O-Ring failure typically results from a combination of adverse effects and environmental factors. These complex combinations of stresses can be difficult to evaluate.
Among the most common causes of o-ring failure are:
- Improper gland design, resulting in compression set
- Incompatibility of o-ring elastomer and environmental elements
- Improper o-ring installation
- Incorrect o-ring size
Read on for a quick guide to the causes of and solutions to some of the most common o-ring failure patterns.
FAILURE PATTERN: COMPRESSION SET
Occurring in both static and dynamic seals, compression set failure creates flat surfaces on both sides of an o-ring’s cross section.
- Selection of an elastomer with poor compression set properties
- Low heat resistance
- Excessive swelling of o-ring in system fluid
- Too much squeeze
- Incomplete curing during production
- High operating temperature
- Selection of a low set elastomer
- Selection of an o-ring material with resistance to both operating and friction generated heat
- Verify compatibility of o-ring material and system chemicals
- Reduce squeeze if possible
- Inspect o-rings for quality prior to installation
- Employ a low-set elastomer or higher temperature rated material
FAILURE PATTERN: WEATHER OR OZONE CRACKING
This failure pattern occurs in seals exposed to ozone and air pollutants. It can be identified by the appearance of small cracks on the surface of the seal that are perpendicular to the direction of stress.
- Ozone breaking down polymer chains
- Employ o-ring elastomers that are resistant to ozone attack. Find the correct elastomers using the guide to the General Properties of O-Ring Elastomers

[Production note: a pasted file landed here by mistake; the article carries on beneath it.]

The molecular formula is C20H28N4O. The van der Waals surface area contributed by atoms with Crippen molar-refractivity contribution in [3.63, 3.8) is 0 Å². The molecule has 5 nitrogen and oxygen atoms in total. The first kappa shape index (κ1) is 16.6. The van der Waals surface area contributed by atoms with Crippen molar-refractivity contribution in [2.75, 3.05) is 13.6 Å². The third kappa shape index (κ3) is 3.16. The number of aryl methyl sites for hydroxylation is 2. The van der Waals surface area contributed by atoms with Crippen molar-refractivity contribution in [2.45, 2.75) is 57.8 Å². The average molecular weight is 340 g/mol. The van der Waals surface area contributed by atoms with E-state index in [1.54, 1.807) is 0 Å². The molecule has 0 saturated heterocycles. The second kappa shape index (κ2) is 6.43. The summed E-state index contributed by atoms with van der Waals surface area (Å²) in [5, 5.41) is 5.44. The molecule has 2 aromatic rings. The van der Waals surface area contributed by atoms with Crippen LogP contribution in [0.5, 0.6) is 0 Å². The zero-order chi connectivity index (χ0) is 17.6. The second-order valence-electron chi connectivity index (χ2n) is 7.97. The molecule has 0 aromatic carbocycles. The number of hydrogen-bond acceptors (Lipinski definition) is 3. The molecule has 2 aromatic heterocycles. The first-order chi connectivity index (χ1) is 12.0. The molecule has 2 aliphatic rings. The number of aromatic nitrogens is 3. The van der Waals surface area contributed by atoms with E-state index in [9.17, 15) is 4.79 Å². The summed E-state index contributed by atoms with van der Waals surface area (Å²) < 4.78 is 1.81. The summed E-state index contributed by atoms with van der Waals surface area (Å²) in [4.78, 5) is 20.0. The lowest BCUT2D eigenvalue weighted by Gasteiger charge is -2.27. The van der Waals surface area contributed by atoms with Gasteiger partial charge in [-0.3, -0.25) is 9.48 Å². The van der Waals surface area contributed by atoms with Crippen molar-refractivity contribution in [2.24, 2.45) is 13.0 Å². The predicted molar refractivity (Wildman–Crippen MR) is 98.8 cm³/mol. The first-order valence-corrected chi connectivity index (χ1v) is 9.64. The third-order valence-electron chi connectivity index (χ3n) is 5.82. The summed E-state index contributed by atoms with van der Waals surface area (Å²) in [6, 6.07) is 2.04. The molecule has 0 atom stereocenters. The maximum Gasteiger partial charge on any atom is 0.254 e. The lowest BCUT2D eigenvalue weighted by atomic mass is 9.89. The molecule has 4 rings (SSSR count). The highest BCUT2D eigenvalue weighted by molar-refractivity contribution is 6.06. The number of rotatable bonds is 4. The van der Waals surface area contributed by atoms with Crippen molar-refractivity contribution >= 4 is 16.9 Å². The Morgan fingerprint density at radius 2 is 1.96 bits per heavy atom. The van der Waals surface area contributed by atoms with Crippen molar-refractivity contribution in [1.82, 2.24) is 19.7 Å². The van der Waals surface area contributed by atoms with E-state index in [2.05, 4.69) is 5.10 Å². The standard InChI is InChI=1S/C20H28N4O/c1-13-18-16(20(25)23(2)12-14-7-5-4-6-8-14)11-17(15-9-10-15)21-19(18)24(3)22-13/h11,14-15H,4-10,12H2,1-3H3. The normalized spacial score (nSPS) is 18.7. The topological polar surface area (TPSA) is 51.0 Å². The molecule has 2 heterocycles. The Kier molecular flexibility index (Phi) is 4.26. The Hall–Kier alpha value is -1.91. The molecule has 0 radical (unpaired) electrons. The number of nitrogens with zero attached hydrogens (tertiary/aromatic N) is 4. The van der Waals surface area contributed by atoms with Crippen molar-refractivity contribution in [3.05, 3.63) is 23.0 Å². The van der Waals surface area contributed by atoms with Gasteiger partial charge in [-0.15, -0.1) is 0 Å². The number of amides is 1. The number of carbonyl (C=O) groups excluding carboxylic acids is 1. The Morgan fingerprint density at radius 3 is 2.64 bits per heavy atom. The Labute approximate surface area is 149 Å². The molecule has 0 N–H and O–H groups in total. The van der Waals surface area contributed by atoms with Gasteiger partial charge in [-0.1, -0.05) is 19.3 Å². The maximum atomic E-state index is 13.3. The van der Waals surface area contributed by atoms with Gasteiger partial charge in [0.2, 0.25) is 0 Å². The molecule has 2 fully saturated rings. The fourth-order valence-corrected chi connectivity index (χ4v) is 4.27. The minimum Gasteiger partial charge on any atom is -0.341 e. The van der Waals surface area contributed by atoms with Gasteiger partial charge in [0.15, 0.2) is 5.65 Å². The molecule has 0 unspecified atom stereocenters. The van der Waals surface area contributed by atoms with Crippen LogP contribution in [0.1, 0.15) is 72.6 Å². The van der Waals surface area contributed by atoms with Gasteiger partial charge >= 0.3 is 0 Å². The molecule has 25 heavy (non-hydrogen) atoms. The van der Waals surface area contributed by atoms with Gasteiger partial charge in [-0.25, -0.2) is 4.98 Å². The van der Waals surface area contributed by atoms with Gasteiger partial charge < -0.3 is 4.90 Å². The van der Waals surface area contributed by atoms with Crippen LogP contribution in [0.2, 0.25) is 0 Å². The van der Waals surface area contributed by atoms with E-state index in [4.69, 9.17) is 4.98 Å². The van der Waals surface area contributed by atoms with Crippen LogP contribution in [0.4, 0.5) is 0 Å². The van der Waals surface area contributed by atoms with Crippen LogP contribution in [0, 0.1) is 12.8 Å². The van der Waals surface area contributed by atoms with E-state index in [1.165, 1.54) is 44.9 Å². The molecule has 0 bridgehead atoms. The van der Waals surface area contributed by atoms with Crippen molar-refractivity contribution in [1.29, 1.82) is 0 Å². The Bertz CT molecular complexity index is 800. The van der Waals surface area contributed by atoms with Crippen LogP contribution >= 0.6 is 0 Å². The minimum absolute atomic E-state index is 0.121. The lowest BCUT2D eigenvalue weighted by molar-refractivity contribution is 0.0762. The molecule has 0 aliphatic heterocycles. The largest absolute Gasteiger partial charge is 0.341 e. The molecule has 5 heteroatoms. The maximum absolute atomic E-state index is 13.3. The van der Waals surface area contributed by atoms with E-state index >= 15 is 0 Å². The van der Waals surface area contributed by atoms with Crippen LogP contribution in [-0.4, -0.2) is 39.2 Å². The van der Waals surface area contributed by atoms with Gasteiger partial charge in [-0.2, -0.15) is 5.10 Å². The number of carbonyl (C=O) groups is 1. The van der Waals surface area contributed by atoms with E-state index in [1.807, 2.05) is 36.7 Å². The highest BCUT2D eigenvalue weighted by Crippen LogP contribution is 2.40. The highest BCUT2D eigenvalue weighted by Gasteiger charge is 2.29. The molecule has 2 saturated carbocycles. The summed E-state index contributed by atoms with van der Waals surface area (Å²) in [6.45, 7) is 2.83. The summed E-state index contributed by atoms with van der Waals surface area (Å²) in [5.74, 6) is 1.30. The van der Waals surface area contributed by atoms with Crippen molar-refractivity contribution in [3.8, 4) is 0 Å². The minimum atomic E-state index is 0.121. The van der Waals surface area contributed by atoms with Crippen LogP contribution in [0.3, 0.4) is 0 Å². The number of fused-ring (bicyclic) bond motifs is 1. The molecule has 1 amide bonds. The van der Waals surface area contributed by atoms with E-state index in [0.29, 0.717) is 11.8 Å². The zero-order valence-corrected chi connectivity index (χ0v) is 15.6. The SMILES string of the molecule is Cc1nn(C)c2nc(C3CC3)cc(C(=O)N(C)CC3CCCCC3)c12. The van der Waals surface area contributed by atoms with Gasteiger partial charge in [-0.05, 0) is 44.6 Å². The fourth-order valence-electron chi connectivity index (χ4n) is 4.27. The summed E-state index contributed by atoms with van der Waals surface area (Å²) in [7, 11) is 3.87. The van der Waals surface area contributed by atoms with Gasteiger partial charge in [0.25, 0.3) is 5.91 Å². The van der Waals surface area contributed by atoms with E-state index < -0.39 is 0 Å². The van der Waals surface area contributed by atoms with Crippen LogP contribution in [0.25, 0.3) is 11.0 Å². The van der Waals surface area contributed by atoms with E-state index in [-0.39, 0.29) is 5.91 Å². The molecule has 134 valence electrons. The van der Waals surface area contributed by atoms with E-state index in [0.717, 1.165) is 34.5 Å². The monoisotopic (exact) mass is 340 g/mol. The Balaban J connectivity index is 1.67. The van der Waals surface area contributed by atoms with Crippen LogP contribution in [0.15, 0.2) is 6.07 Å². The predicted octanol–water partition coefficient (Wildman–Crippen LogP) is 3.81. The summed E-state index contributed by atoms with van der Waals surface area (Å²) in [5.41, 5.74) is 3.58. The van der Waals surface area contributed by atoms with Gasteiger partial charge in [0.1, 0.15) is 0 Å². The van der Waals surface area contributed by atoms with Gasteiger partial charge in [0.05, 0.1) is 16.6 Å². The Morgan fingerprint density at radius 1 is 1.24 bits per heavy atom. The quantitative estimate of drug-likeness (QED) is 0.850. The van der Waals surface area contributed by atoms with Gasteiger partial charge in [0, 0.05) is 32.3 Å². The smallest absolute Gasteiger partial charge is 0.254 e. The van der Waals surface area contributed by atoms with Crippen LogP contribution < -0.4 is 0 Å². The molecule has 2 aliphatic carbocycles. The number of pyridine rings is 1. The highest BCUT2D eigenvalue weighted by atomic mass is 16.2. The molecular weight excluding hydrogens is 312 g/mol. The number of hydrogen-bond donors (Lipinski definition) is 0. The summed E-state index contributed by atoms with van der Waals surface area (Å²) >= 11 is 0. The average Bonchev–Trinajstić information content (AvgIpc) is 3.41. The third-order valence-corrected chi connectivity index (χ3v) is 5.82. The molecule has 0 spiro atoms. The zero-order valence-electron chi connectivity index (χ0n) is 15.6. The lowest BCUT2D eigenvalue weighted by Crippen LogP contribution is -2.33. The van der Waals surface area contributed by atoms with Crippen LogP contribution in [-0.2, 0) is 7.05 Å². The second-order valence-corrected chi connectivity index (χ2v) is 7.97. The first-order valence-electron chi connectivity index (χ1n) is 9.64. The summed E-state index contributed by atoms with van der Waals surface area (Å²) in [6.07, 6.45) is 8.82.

FAILURE PATTERN: INSTALLATION DAMAGE
Generally resulting from equipment or human error, this failure mode can be identified by the appearance of short cuts, notches, and skinned or peripherally peeled o-ring surfaces.
- Sharp edges on mating components of the o-ring gland
- Sharp threads over which the o-ring must pass during assembly
- Insufficient lead-in chamfer
- Oversized o-ring ID on piston
- Undersized o-ring ID on rod
- Twisting or pinching of o-ring during installation
- No lubrication during installation
- Break all sharp edges
- Cover threads with tubes or tape during o-ring installation
- Provide a 15-20° lead-in chamfer
- Use lubrication during installation process
- Install correctly sized o-rings (see next failure pattern for help with this)
FAILURE PATTERN: INCORRECT O-RING SIZE
The difference of even a few millimeters can result in an incomplete seal. Ensuring that your o-rings have the correct dimensions, and that they are made to the highest quality standards is critical to the success of a project. By using Apple Rubber’s o-ring size search tool or contacting our engineering department, you can simplify the process of finding and ordering the exact o-rings you need.
Need help preventing o-ring failure?
Get in touch with Apple Rubber engineers through our contact form.